• How was the proposed power line route chosen?
  • Idaho Power and Rocky Mountain Power identified the study area that included the end points the transmission line needs to connect in order to serve customers. They then collected information on proposed and established energy corridors (e.g. West-Wide Energy Corridor (WWEC)) and a wide array of natural resources, land use, land ownership and other attributes to characterize the areas within the study corridor. These companies also considered environmental and engineering constraints and opportunities when developing and evaluating potential corridors, with a commitment to minimize impacts to the environment and communities.

    During the research and design stage the companies met with officials in the cities, counties and states in the project study areas to gather information, look at master plans and identify ordinances affecting the siting of the project. This information helped develop the initial proposed and alternative corridors which were presented at the Bureau of Land Management’s public scoping meetings in June 2008.

    The public scoping meetings helped identify additional siting constraints, opportunities and alternate routes not previously considered. Using scoping information and additional route analysis, which included Idaho Power and Rocky Mountain Power’s meetings with landowners between December 2008 and January 2010, the BLM has determined which route alternatives to carry forward into a detailed analysis and released this information January 4, 2010. The analysis has been presented for public comment in the draft environmental impact statement (EIS), which also contains rationale for alternate routes not analyzed in detail.

    The BLM identified agency preferred alternatives in August 2012 from the range of alternatives considered in the draft environmental impact statement, which were further presented in the final EIS, released in April 2013. Based on the agency preference alternatives, the BLM release a record of decision for segments 1 through 7 and segments 10 in November 2013, while deferring a record decision on segments 8 and 9 until routing can be resolved in this area.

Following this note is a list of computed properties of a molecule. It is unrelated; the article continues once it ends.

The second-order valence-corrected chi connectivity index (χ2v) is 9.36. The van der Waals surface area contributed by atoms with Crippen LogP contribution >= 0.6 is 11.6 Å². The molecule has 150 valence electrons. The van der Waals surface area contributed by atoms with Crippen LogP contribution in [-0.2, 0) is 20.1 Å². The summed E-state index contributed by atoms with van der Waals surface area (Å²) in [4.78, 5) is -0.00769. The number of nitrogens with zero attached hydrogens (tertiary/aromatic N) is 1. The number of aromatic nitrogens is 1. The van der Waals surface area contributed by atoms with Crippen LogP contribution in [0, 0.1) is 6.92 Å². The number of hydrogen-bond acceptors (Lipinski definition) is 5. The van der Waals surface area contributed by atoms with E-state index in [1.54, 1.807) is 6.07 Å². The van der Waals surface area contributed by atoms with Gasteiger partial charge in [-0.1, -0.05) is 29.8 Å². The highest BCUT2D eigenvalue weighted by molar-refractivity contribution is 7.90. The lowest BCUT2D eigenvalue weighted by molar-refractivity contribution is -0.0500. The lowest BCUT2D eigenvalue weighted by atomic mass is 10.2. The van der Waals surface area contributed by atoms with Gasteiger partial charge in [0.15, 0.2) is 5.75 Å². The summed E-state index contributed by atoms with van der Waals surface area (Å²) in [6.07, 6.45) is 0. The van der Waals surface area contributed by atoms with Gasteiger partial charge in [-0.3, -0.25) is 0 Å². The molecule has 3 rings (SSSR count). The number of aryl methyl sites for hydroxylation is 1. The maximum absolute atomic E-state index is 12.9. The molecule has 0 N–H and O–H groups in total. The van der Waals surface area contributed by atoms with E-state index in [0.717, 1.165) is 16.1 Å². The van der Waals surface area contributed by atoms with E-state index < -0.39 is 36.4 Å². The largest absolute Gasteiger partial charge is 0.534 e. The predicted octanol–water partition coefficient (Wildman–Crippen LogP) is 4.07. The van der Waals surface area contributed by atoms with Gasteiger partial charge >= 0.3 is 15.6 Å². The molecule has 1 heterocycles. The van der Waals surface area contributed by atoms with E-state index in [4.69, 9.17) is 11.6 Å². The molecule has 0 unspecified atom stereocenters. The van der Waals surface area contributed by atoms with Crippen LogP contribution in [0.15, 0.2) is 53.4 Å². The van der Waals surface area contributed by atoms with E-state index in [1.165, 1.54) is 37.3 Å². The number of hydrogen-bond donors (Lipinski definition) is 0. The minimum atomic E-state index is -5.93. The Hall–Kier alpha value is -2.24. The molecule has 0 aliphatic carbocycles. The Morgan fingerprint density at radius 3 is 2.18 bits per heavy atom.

To learn more about the routes being analyzed visit the route information page.

  • What is an energy corridor?
  • An energy corridor is defined as land (often linear in character) that has been identified through appropriate planning process as being a preferred location for existing and future utility rights of way (ROW), and that is suitable to accommodate similar, identical or compatible ROW.

    The overall project approach was to conform to the WWEC and other designated ROW corridors where possible. The WWEC is designated only for federal land and land ownership in the project study area tends to be a mix of both federally managed and private land. The WWEC also tends to vary in width and in some cases it offers little or no opportunity to route directly within the WWEC due to required 1,500-foot offsets between existing and proposed lines and between sets of proposed lines, as determined by the Western Energy Coordinating Council.

  • Why is there a north route and a south route through most of Idaho for the Gateway West project?
  • The separation of the transmission lines into a north route and a south route improves the reliability of the transmission system. Separating the lines reduces the risk that both lines could be damaged by any one event, such as a wildfire or other natural disaster. By separating the lines, placing one on each side of the Snake River, a natural fire break is created that increases the reliability of the lines. This type of separation is not necessary for the project in Wyoming because other projects (Gateway South and Central) provide alternate transmission pathways serving the same purpose.